14. Hotel rooms
If you’re getting married in a hotel or a venue next to a hotel, you’ll probably use a hotel room to prep for your big day. Some hotels will offer a discount on a room or even a few rooms when you book your wedding venue there, but it’s not guaranteed. Sometimes you might not realize you have to pay the added cost for the room when you book your venue.
When planning your hotel room budget, don’t forget to ask:
- How many rooms do you need?
- Can you get a better deal at a nearby hotel? If so, can you use that price to negotiate a better deal with your hotel venue?
How to save: See what packages your hotel venue offers to get a good deal on a hotel room. You might not think getting a hotel room is necessary, but not having one may create more of a hassle on the big day. If it’s really not a big deal, find a venue that has wedding party rooms to get ready in without booking a hotel room.
15. Marriage license
Before the ceremony, you’ll need some paperwork. And that, too, will cost you. Marriage license fees range from $10 to $115 depending on the state, county, and other factors.
Some states charge higher fees under certain conditions. Indiana, for example, charges $60 for out-of-state applicants, but its usual marriage license fee is $18. And some counties in Idaho charge $20 extra if you’re applying on a Saturday.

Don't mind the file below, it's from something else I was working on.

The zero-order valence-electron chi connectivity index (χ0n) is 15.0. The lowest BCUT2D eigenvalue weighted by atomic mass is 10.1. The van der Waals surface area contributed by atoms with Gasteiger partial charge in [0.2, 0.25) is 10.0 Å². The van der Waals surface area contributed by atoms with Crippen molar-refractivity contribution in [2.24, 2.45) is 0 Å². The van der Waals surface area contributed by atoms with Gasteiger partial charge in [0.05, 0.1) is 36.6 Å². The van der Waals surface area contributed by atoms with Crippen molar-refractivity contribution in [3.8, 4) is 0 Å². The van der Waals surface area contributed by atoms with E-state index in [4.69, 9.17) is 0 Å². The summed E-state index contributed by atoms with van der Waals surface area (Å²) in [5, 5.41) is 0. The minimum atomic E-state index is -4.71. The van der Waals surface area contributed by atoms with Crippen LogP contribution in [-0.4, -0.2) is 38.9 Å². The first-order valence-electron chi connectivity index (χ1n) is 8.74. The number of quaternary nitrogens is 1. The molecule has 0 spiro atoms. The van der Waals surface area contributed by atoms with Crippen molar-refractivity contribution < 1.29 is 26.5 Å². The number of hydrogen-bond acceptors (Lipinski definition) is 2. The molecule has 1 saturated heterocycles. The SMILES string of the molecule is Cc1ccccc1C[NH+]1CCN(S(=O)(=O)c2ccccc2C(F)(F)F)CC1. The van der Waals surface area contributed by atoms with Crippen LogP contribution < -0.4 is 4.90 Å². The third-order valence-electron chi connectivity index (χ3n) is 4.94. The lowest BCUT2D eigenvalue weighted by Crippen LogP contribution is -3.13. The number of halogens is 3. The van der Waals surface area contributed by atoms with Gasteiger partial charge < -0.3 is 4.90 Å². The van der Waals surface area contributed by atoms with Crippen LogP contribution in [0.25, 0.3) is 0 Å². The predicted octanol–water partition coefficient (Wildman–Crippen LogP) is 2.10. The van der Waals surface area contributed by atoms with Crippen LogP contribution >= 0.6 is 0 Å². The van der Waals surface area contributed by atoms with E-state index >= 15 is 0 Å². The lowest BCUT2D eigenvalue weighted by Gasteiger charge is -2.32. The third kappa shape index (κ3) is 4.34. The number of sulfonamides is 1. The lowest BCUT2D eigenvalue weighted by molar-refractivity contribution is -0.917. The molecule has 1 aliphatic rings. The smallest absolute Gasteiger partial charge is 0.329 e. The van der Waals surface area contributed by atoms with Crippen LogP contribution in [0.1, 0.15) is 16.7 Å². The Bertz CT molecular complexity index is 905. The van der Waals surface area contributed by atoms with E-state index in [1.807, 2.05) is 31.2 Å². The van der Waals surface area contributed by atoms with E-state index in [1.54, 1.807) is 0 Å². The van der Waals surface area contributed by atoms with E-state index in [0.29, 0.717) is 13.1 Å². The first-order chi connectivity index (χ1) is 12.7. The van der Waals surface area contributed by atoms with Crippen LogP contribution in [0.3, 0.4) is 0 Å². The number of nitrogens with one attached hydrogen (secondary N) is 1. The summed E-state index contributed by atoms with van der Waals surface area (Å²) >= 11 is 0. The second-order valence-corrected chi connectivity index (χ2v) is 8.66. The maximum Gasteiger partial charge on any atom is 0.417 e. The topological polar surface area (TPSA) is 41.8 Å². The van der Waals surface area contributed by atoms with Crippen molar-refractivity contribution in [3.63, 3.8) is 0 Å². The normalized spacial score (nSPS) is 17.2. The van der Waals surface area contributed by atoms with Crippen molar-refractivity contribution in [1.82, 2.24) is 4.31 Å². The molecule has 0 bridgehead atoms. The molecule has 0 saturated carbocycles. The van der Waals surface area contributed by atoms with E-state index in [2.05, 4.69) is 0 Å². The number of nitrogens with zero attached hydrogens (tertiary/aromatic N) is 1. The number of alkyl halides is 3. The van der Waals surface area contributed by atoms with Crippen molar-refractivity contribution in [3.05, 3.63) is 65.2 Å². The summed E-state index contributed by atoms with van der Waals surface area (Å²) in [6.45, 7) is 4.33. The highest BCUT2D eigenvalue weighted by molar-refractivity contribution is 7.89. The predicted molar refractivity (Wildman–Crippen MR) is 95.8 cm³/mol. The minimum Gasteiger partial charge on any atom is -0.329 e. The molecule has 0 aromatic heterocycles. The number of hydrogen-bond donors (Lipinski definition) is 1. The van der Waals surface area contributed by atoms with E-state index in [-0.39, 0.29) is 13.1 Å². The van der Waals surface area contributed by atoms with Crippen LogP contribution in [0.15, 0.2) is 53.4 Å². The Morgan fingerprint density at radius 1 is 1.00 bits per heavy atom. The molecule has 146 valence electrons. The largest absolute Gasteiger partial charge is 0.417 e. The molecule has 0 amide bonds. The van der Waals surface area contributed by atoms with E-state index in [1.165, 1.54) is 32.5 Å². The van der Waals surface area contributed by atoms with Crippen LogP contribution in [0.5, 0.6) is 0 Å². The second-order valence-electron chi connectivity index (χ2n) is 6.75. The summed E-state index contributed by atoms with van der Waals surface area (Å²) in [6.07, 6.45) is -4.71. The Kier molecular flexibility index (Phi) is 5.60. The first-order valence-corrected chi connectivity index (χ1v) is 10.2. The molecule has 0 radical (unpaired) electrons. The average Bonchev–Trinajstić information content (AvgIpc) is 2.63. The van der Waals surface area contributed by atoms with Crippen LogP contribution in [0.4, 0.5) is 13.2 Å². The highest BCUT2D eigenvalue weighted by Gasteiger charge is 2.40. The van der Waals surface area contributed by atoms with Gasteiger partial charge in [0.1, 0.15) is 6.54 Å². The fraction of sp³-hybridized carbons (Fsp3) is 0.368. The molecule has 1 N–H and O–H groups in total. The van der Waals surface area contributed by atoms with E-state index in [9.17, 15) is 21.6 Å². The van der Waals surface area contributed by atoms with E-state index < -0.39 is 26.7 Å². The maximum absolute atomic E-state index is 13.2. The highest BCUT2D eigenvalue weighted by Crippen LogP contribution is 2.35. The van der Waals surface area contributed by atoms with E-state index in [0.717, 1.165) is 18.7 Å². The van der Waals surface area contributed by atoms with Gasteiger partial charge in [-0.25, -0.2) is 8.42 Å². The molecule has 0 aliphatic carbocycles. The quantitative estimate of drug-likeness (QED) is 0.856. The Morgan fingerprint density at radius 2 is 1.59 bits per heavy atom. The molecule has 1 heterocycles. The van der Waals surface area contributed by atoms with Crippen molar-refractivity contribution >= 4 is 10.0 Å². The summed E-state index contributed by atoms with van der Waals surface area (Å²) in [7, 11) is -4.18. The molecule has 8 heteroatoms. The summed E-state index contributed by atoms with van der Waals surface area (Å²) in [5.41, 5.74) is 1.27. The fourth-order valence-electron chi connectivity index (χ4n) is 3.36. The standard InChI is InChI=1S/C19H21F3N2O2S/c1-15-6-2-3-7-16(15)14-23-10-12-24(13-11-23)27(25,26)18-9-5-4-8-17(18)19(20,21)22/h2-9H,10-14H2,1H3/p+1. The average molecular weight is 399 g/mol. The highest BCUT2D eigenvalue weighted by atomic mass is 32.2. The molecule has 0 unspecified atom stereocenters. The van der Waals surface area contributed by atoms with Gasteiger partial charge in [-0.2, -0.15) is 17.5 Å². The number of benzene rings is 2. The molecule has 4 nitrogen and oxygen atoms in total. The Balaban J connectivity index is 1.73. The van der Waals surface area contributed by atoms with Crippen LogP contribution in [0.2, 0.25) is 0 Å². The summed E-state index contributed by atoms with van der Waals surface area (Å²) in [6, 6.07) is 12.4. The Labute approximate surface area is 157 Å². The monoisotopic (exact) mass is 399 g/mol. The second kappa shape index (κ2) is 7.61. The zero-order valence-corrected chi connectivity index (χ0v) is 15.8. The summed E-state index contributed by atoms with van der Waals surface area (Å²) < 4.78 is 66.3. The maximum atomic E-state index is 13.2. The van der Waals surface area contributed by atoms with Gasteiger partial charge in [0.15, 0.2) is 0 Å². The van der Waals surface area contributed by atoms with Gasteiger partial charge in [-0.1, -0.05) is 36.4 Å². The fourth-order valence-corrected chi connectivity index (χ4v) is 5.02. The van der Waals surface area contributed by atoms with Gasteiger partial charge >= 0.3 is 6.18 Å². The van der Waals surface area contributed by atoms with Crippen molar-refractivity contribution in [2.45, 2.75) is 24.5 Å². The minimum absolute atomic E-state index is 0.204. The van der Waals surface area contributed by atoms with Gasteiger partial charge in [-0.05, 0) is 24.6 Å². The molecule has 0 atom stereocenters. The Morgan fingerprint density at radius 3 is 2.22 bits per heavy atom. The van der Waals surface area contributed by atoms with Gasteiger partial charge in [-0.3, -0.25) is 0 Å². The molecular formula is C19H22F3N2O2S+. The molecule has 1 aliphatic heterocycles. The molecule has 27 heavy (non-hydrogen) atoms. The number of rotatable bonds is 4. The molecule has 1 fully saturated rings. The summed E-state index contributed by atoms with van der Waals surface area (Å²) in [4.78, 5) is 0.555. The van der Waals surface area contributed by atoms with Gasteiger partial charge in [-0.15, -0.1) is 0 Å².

Plan ahead so you can save money, or at least plan for higher marriage license fees if they exist, by asking:
- Are there ways to save money on the marriage license fee?
- Are there higher costs under certain circumstances?
How to save: There’s no escaping the cost of a marriage license, so you might as well make sure you’re financially prepared for it and add it to your budget. Some states and counties offer discounts if you take a pre-marital counseling course, so it might be worth looking into.
The Bottom Line: How To Deal With Hidden Wedding Expenses
Not all wedding costs are front and center. Stay above water by assuming that surprise costs will arise and budget for them ahead of time. Put a line item (or two) in your budget for “unexpected costs” from the start.
It’s better to over budget and have money left for honeymoon splurges than to be blindsided and in debt when you get married. Another good way to help pay for future surprises is to have a solid cash back credit card or travel rewards card available. So if you do pay for unexpected things, at least you’ll reap those rewards points. Just remember to pay your bill in full every month and manage your debt wisely.